Mink Lake is a large lake with many campsites. It also has a great view of Packsaddles Mountain (6144'), as well as an old log shelter that looks like it will collapse one of these snowy winters.

Shelter at Mink Lake (taken last year):
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We promptly headed for the campsite on the north shore on a rocky outcropping jutting out into the lake. Finding it unoccupied, we set up camp and enjoyed the rest of the evening.

Chris relaxing at Mink Lake:
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I have to say, this particular campsite is one of the best I have camped at. It is large, remote and right on the lake. The view is hard to describe, so see for yourself.

Campsite at Mink Lake:
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That night before going to sleep, I heard something outside my tent. It was large and it was getting closer! Then I heard it walking through the bushes right next to my tent. I made some noise and shook my tent to make it go away, which it did not. I think it was a deer I saw shortly before going to bed. Then I heard two distinctively separate noises. That made me feel a little better because deer travel together much more often than bear or cougars. So I drifted off to sleep.

I think every backpacker has had at least one experience with noises outside their tent in the dark. This was not my first.

Not too long after falling asleep, I had a dream that something was making noise outside my tent. In my dream, I tried to yell at it and shake my tent to make it go away. But I had sleep paralysis and could not do so in my dream. I woke up to hear something still outside my tent. I yelled at it and shook my tent to make it go away, and it did. I must have heard it while I was asleep and it made its way into my dream. It's funny how the mind works.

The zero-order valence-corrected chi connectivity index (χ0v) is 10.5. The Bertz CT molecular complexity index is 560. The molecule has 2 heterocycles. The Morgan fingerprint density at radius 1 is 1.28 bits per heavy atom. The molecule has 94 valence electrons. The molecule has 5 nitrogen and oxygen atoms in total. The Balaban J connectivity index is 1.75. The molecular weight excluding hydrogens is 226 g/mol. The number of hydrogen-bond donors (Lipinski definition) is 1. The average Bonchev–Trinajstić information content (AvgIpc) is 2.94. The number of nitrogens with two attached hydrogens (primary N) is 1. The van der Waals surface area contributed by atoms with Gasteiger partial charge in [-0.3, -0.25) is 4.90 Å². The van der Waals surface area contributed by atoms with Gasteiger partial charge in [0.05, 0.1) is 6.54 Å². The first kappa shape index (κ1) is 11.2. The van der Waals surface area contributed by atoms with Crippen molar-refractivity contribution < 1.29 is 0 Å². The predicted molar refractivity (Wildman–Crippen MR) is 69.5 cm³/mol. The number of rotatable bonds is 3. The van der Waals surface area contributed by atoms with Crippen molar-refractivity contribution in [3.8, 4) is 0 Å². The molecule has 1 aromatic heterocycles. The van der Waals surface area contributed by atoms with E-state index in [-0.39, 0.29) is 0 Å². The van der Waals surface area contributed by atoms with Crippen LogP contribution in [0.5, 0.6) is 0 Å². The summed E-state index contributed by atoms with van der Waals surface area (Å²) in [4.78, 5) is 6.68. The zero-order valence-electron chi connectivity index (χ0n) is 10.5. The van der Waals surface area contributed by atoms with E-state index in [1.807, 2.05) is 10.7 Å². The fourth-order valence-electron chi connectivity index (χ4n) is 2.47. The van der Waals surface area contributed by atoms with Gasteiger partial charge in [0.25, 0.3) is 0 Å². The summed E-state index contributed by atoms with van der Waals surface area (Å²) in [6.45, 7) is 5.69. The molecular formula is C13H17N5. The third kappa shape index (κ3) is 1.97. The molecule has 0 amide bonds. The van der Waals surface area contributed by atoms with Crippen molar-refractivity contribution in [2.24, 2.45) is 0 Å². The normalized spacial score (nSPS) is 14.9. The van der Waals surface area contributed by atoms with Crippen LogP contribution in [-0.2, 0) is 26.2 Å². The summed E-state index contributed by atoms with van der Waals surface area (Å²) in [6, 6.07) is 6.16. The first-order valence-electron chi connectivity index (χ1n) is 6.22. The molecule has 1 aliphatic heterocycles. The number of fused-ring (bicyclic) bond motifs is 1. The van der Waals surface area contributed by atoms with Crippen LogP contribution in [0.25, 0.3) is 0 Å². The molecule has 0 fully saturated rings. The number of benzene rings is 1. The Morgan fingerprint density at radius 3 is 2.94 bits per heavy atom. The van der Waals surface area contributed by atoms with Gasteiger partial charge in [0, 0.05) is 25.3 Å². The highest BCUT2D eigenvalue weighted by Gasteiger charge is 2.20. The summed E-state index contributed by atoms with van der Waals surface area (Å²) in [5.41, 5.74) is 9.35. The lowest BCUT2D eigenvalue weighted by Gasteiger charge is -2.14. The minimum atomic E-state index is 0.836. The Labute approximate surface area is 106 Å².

The next morning, after getting up at 5 AM, we decided to deviate from the loop described in the Douglas Lorain book. Rather than heading back east to explore the lakes east of Mink Lake, we planned to hike to the top of Packsaddle Mountain.

Morning sun on Packsaddle Mountain and Mink Lake:
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What I wasn't aware of, however, was that the trail leading to the Packsaddle Mountain cut-off trail loses several hundred feet of elevation. I hate losing elevation, just to gain it right back again. Oh well, what's another few hundred feet?

According to two of my map sources, the cut-off trail was supposed to be on the left shortly after where the main trail bottoms out and starts gaining elevation again. We were looking and looking, but never found the cut-off trail up to Packsaddle Mountain. Sometimes trails don't get used and gradually fade back into the forest.

It wasn't a complete loss. The trail we were on was quite lovely and did lead back to the PCT.

Gnarly tree:
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Top Lake/Little Roundtop Mountain:
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Once we joined up with the PCT, we headed south. As was the previous day, we passed one lake after another - too many to list all of them.

Old school PCT trail marker:
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Several were noteworthy.

Stormy Lake (6045'), which was our high elevation point on the PCT, has a large campsite and a great view, with Irish Mountain serving as the backdrop.

Stormy Lake/Irish Mountain:
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Jezebel Lake also has a campsite and a view of Irish Mountain

Brahma Lake (5657') also had some campsites and a view of the top of Irish Mountain.

It was here Chris pointed out that we were only about two miles as the crow flies from that day's destination, Merle Lake. By trail it was about eight miles. Jokingly, I asked him if he was making a suggestion. We both know that taking a bushwhack shortcut can often times take much longer than following the trail.

Soon we were at where the PCT crosses FS road 600. Near this spot are Irish Lake and Taylor Lake. These are both large lakes with good campsites, accessible by high-clearance 4WD vehicles.

To continue on the loop, we walked east on FS road 600 for almost two miles to the Many Lakes Trail. This trail is aptly named. At times it seemed like every turn of the trail brought us to another lake.

Scan of part of the map showing the many lakes:
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Middle Hanks Lake with Cultus Mountain way in the back:
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The trail meanders all over the place, somewhat frustrating to us at that point. That's because we were tired and wanted to get to our destination, Merle Lake.

After 20.2 miles that day, we finally made it to Merle Lake at 4:30 PM. We were hoping there was a campsite there - and there was. It was a very nice one right on the lake.

Campsite at Merle Lake:
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After setting up camp, we lazed around before retiring early. The next day would be another early one.